Engineer of the week No.76: Mrs. Ayyalasomayajula Lalitha BEng, MIEE (27 August 1919-12 October 1979)
On the centenary of her birth we remember India’s first female electrical engineering professional.
Mrs. Ayyalasomayajula Lalitha was India’s first female to become a professional engineer. Born in Chennai (formerly Madras) in 1919, she would follow her father, Pappu Subba Rao, into his profession of electrical engineering. She was fortunate to have such a father, since she found herself as a widow with a daughter at the age of only 22 and he supported her wish to complete her secondary education and go to study engineering at the College of Engineering, Guindy (CEG) where he was a professor. This was against all traditions of what widows should do and of course was a totally unique choice of career for an Indian woman at that time, although 2 other women did join the college to study civil engineering while she was there. Lalitha graduated in electrical engineering in 1943, but there was a further, final, requirement for the degree: practical training. Lalitha completed her one year apprenticeship in Jamalpur Railway Workshop, which was a major repair and overhaul facility.
She then took her first job: as an assistant engineer at the Central Standards Organization of India, in Simla. This enabled her to live with her brother’s family who helped by looking after her young daughter. In 1946 she went to work for her father, assisting him with his research and patents but in 1948 made her final move, to the company for which she would work for the rest of her career: Associated Electrical Industries (AEI). With AEI she became a design engineer specialising in power transmission equipment, including protective gear, substation and generator design. The most significant contract on which she worked was theBhakra Nangal Dam, but she then worked more on contract engineering, as an intermediary between the equipment manufacturers in England and the local installation and servicing engineers, which often required field visits. She continued to work in the same office of AEI, in Kolkota (Calcutta) later taken over by General Electric Company (GEC). In 1953 the Council of the Institution of Electrical Engineers (IEE), London elected her to be an associate member, promoted to full member in 1966. She retired after a 30 year career and died in 1979.
Engineer of the Week No. 75: Kathleen Mary Cook (Mrs D.I.H. Goodwin) AMIMechE, FIBF MIProdEng (25th August 1910 - 1971)
On her 109th birthday we remember Kathleen Cook mechanical engineer, entrepreneur and WES President.
Kathleen Cook was born in London in 1910 and educated at La Convent of the Sainte Union des Sacres Coeurs, North London, followed by a 7 year apprenticeship in 1928 at Hercules Engineering Company, in North London. As far as we can tell she had no formal post-school technical education. Her father, initially a machine shop foreman in the automobile industry, became a director of this small general engineering and press tool company. During the Second World War she and her three brothers ran a factory in Northolt, making gun breech mechanisms. In her spare time she liked to volunteer as a mechanic at Brooklands race track. In 1942 she was appointed director of Hercules Aircraft Construction Co Ltd and in 1945 was a founder member of Universal Equipment Co Ltd. In 1949 she set up Kainder Ltd, to make her own invention, the Kainder Mobile Bed. In 1951 she joined Wilman Engineering Co Ltd, a small manufacturer of making electronic equipment and automatic control units, which was struggling financially and helped rescue it. She remarked that the very hard times in engineering she experienced during the depression when she was just starting her career, stood her in good stead when she took on and turned around various struggling firms in her later career. She married Dennis Goodwin, at this period, who was a director of Brentford Foundries, and George Spicer Ltd. She was a fellow of the Institute of Production Engineering and of the Institution of British Foundrymen (their first female fellow). She died in 1971 after a long illness.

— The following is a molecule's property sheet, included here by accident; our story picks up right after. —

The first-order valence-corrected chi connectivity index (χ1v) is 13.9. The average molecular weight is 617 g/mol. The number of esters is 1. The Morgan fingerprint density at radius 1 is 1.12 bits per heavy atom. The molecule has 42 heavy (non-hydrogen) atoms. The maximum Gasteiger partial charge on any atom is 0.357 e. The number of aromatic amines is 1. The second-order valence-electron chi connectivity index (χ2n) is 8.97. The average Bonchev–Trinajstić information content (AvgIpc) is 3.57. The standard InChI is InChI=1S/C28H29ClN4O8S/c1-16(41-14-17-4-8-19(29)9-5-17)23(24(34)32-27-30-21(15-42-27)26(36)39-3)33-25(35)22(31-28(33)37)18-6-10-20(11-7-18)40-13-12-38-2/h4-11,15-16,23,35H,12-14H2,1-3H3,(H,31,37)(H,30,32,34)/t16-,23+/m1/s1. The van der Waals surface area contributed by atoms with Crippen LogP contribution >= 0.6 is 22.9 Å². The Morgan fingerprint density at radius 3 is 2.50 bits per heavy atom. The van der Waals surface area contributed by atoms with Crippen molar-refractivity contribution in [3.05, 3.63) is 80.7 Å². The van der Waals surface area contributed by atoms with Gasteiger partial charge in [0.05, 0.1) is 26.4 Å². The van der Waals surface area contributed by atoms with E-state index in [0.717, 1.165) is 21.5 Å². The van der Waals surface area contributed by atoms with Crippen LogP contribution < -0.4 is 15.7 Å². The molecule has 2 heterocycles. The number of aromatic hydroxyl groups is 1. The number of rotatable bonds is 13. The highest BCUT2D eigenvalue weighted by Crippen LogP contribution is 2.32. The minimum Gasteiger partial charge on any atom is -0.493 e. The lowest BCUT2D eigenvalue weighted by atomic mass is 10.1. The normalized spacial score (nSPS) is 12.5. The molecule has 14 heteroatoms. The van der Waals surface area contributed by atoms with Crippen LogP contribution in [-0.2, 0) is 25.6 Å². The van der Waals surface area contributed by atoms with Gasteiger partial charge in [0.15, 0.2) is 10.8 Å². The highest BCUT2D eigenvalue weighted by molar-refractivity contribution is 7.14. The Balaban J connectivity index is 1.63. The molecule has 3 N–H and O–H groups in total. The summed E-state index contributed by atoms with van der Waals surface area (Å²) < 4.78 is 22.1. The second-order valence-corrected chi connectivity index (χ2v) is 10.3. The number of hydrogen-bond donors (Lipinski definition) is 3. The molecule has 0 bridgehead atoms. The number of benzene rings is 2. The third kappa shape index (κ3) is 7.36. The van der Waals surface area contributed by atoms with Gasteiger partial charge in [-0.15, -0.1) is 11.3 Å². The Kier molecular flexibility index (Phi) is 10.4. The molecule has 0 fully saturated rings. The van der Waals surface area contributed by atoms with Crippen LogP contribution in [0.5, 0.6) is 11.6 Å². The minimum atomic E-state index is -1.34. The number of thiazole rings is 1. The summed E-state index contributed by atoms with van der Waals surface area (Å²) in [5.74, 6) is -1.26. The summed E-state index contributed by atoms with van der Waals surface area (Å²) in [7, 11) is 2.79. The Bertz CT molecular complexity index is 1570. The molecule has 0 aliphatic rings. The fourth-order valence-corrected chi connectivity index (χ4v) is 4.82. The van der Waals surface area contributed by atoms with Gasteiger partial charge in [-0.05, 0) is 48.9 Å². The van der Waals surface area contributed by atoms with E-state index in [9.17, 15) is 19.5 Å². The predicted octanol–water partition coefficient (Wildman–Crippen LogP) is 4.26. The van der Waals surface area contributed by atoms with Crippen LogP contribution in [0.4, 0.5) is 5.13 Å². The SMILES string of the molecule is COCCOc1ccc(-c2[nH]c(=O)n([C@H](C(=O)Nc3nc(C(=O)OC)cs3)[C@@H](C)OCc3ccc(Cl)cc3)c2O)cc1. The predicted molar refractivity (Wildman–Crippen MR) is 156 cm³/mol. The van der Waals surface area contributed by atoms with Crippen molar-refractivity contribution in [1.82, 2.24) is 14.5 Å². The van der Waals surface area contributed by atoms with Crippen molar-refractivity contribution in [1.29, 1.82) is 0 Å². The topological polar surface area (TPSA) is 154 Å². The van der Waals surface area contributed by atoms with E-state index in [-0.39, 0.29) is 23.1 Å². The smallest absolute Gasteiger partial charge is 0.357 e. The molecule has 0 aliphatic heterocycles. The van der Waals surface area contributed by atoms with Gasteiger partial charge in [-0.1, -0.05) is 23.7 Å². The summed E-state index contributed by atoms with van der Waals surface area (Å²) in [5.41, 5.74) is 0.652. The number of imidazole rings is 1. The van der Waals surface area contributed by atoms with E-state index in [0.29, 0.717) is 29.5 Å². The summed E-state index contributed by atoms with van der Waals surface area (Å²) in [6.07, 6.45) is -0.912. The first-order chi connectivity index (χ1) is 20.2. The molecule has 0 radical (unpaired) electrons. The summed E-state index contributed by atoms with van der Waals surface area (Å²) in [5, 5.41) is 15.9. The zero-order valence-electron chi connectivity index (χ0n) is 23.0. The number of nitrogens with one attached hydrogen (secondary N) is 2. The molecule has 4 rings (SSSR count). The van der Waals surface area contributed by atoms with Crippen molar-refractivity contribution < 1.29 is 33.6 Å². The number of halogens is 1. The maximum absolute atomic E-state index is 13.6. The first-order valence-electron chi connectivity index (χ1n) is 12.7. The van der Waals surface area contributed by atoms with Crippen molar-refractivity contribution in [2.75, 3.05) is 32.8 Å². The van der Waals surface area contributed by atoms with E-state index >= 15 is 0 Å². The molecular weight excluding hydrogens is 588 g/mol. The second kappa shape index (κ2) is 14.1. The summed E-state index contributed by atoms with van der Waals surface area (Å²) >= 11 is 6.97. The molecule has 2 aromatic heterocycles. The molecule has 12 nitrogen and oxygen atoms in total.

Kathleen joined the Women’s Engineering Society in 1931 and was immediately energetically involved, joining the council in 1936, vice president in 1951 and president in 1955-6. She died in 1971 after a long illness.
Engineer of the Week No.74: Phoebe Sarah Hertha Ayrton (nee Marks) BSc, MIEE (28 April 1854 – 26 August 1923)
96 years ago this week we lost one of the first British women to contribute to engineering and sciences, Hertha Ayrton.
Hertha Ayrton, engineer, physicist, mathematician and inventor, was a pioneer in the application of science to practical engineering problems and was one of the first women to work in electrical engineering in the UK.
Ayrton, born Phoebe Sarah Marks, received an usually excellent education for her time. Her mother, a widowed seamstress, thought that girls needed a good education because they would have harder lives than boys. She studied with an aunt who ran a school in London, and then attended Girton College, Cambridge to read mathematics. Known to her family as Sarah, she changed her name to Hertha, inspired by a Swinburne poem.
After passing the examinations (she wasn’t awarded a degree as Cambridge didn’t give degrees to women at this time), Hertha returned to London to teach. She was awarded a BSc degree from the University of London and took out patents on a line divider, one of numerous inventions she would patent in her lifetime. Hertha also attended classes at Finsbury Technical College, where she met her future husband William Ayrton.